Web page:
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V. parahaemolyticus: a small bacteria with a big name

Thursday, February 18, 2021

Rates of illness from Vibrio parahaemolyticus have steadily been increasing as other foodborne illnesses have been decreasing. In California, rates of vibriosis has increased by almost 40% between 2009 and 2012.1 Often, the primary culprit for V. parahaemolyticus exposure is from the consumption of raw oysters. As climate change drives changes in water temperature, salinity, and phytoplankton composition in estuarine environments, there is a growing concern for an increased prevalence of V. parahaemolyticus. Taken together, it is increasingly imperative to understand the prevalence and human health risks of V. parahaemolyticus from both a local and global perspective. My dissertation research, in collaboration with Southern California Coastal Water Research Project (SCCWRP), aimed to do just that. (read more)

Southwest Climate Outlook - El Niño Tracker - January 2021

Monday, January 4, 2021

Sea surface temperature (SST) forecasts for February 2021 call for below-normal conditions across the equatorial Pacific (Fig. 1), extending the trend of the last 4-5 months (Fig. 2). International climate outlooks generally see La Niña conditions persisting through winter 2020-2021 before returning to ENSO-neutral conditions over spring 2021. (Read More)

 

Southwest Climate Outlook December 2020 - Climate Summary

Friday, December 4, 2020

Monthly Precipitation and Temperature: November precipitation was average to below average across most of Arizona and New Mexico (Fig. 1a). November temperatures were above average to much above average in most of Arizona and New Mexico (Fig. 1b), with a pocket of record warm conditions in west Texas. The daily average temperature anomalies for Nov. 1 – Dec. 12 (Fig. 2) highlight the fluctuations at select stations around the region. (Read More)

 

 

Southwest Climate Outlook - El Niño Tracker - December 2020

Friday, December 4, 2020

Sea surface temperature (SST) forecasts for Jan 2021 are below normal across the equatorial Pacific (Fig. 1), extending the trend of the last 4-5 months (Fig. 2). Climate outlooks generally have La Niña conditions persisting through winter 2020-2021 before returning to normal conditions over spring 2021. (Read More)

 

Southwest Climate Outlook November 2020 - Climate Summary

Wednesday, November 4, 2020

Monthly Precipitation and Temperature: October precipitation ranged from record driest to below average in most of Arizona and from below average to above average in most of New Mexico (Fig. 1a). October temperatures were above average to record warmest in Arizona and near average to record warmest in most of New Mexico (Fig. 1b). The daily average temperature anomalies for Oct. 1 – Nov. 15 (Fig. 2) highlight the fluctuations at select stations around the region (see detailed station data). (Read More)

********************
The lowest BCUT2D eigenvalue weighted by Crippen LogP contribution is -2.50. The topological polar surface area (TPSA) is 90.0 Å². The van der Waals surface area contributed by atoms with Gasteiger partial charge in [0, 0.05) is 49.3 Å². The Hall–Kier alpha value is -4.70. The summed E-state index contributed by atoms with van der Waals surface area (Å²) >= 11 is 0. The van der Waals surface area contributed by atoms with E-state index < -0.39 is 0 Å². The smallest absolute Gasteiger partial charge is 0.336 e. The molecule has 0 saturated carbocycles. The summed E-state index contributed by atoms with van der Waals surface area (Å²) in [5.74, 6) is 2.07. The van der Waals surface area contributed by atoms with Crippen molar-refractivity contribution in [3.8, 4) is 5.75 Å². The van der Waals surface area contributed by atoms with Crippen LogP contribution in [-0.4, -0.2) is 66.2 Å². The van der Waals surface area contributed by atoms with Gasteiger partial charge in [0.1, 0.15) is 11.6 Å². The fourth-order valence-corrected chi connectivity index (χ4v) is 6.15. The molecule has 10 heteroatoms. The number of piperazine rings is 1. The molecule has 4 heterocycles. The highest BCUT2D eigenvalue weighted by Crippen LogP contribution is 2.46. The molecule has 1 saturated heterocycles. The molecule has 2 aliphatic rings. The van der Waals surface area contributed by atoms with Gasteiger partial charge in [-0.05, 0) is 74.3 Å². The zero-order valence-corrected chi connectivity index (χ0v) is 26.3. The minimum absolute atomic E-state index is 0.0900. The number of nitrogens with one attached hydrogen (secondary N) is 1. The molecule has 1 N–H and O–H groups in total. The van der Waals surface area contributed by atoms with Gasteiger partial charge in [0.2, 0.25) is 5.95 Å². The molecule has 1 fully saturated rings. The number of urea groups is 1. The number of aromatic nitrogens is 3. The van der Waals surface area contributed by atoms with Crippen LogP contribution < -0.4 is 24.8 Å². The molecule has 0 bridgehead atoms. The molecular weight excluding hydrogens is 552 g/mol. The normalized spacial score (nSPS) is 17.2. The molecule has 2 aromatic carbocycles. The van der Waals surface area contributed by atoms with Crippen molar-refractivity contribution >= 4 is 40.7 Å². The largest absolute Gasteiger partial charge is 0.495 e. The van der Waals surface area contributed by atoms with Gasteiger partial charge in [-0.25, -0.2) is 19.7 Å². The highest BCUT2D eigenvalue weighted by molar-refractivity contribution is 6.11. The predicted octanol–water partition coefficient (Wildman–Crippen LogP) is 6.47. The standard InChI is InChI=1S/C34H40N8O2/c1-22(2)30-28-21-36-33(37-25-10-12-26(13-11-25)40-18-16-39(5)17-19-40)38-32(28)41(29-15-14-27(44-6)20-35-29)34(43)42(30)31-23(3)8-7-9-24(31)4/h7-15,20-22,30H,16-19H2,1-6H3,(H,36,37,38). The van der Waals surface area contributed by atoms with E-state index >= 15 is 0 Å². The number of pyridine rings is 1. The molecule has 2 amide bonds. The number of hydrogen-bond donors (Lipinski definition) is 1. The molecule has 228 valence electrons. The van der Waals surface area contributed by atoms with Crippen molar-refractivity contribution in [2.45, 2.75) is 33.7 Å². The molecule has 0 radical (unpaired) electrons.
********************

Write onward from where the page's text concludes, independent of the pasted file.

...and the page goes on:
Southwest Climate Outlook - El Niño Tracker - November 2020

Wednesday, November 4, 2020

Sea surface temperature (SST) forecasts for December through February call for below normal conditions across the equatorial Pacific (Fig. 1), extending the trend of the last 3-4 months (Fig. 2). International climate outlooks describe La Niña conditions as forecast to remain a La Niña event through winter 2020. (Read More)

 

 

 

Southwest Climate Outlook October 2020 - Climate Summary

Sunday, October 3, 2021

Monthly Precipitation and Temperature: September precipitation ranged between record driest and below average in most of Arizona and much of New Mexico (Fig. 1a). September temperatures were above average to record warmest in Arizona and average to above average in most of New Mexico (Fig. 1b). The daily average temperature anomalies for Sept. 1 – Oct. 14 (Fig. 2) highlight the fluctuations at select stations around the region. (Read More)

 

Southwest Climate Outlook September 2020 - Climate Summary

Thursday, September 3, 2020

Monthly Precipitation and Temperature: August precipitation ranged between record driest and below average in most of Arizona and New Mexico (Fig. 1a). August temperatures were record warmest in all of Arizona and much of New Mexico (Fig. 1b). The daily average temperature anomalies for Aug 1 – Sept 15 (Fig. 2) highlight the fluctuations at select stations around the region, including the very warm temperatures in most of August and early September, as well as the steep drop in temperatures across the Southwest in the second week of September. (Read More)

 

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